December 24, 2008

Posted by John

Tagged practices, principles, and thoughts

Older: The 2008 Smörgåsbord

Newer: Move It To The Model and Use Tiny Methods

The Rails Beatitudes

There is a great gist called “Note to Self” which was, I think, originally started by John Barnette (jbarnette on Twitter and GitHub). I am sharing it here as I thought it was pretty interesting. I added links below to more information, where applicable, and renamed it The Rails Beatitudes since each principle starts with Be.

Be Confident

Tests build confidence. Write ‘em. They’ll save your ass, and they’ll let you take a chainsaw to your code without being afraid of unintended consequences.

Be Lazy

If it’s happened more than twice, don’t ever do it by hand again.

Be Asynchronous

If it can be done outside the request/response cycle, consider queuing it. Mailers, uploads, audit trails, anything with an external system dependency or a lot of IO.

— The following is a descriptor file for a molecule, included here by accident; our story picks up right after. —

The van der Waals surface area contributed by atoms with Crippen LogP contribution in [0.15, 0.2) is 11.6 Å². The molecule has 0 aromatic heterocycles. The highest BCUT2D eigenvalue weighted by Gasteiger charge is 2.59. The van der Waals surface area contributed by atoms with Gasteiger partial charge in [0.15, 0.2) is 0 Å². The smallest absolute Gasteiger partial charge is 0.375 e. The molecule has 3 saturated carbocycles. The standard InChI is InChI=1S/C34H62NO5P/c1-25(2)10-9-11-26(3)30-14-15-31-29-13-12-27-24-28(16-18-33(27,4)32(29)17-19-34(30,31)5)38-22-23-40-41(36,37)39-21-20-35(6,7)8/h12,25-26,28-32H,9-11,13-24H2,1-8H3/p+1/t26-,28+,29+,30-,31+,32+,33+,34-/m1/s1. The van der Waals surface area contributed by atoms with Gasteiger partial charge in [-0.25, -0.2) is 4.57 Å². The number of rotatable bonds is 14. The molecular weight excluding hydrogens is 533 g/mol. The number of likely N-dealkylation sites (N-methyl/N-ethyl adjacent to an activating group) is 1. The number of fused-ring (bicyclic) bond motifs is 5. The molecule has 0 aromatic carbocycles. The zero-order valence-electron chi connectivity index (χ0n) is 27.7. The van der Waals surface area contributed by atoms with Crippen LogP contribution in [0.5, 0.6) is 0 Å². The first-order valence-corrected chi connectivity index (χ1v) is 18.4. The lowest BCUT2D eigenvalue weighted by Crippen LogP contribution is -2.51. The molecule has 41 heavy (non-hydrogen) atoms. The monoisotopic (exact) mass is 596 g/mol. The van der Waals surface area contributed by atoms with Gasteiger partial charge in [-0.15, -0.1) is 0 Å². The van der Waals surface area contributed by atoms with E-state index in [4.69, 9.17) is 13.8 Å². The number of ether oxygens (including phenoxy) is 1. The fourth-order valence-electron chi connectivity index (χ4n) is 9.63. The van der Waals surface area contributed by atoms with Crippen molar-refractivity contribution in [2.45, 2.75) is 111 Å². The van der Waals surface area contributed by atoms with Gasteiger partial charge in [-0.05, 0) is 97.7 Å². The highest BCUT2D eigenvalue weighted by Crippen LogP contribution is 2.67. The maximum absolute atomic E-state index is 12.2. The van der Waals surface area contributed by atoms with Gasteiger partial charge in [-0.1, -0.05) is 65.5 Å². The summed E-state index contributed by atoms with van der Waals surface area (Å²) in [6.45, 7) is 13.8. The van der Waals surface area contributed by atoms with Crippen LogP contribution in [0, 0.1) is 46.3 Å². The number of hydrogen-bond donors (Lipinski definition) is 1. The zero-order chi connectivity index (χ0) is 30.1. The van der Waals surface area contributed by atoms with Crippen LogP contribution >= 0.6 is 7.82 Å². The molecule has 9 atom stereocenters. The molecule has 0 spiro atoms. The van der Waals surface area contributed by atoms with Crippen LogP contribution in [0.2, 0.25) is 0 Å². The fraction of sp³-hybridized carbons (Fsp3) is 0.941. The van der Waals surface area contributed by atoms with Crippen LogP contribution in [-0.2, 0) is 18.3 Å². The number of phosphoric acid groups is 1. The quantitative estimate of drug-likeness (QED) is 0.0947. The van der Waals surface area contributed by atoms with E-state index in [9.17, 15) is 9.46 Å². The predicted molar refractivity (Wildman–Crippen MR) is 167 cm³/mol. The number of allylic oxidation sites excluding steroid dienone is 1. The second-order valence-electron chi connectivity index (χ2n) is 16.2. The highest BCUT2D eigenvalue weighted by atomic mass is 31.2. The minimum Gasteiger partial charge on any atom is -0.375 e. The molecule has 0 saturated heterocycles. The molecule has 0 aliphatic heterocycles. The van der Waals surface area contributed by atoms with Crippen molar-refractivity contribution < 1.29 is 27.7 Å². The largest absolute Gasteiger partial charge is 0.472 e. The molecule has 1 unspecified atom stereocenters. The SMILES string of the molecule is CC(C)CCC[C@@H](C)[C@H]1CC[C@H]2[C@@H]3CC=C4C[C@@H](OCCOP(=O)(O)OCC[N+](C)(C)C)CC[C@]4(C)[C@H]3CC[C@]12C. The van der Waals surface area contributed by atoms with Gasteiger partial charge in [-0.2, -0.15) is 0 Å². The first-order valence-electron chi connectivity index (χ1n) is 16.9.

Be Stateful

If there’s a lifecycle, model it as a real state machine. Beware ad hoc flags.

Be Clear

You’ll write it once, but you’ll read it a lot. Code accordingly. Sometimes simplicity takes a bit longer, but it’ll pay off.

Be Consistent

Inconsistent file names, task names, or coding conventions hurt productivity.

Be Timely (but not too timely)

Keep frameworks, plugins, libraries, and tools up-to-date, but think twice before using a production app to play with the bleeding edge.

Be Certain

Don’t speculate, get data. Act on what you know, not what you suspect. Is that code really faster? Do users really want that feature?

Be Persistent

Find the root cause. Keep asking why, even when you’re tired and under the gun. The guesswork patch you write today will be a nightmare tomorrow.

Be Wrong

If it’s not working, change it, no matter how long it took to write. Don’t throw good money after bad. Admit mistakes early and often.

In one of the forks of this, Evan Phoenix added one more be to the list:

Be Aggressive! Be Be Aggressive!

By a cheerleader for yourself AND others on your team. A positive attitude goes a long way in making people productive.

I think these are some great principles for developing in any language, but are particularly well suited for Ruby and Rails. Anyone have additions that are well suited for the list?

1 Comment

  1. Thanks for sharing!

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Authored by John Nunemaker (Noo-neh-maker), a web developer and programmer who has fallen deeply in love with Ruby. More about John.

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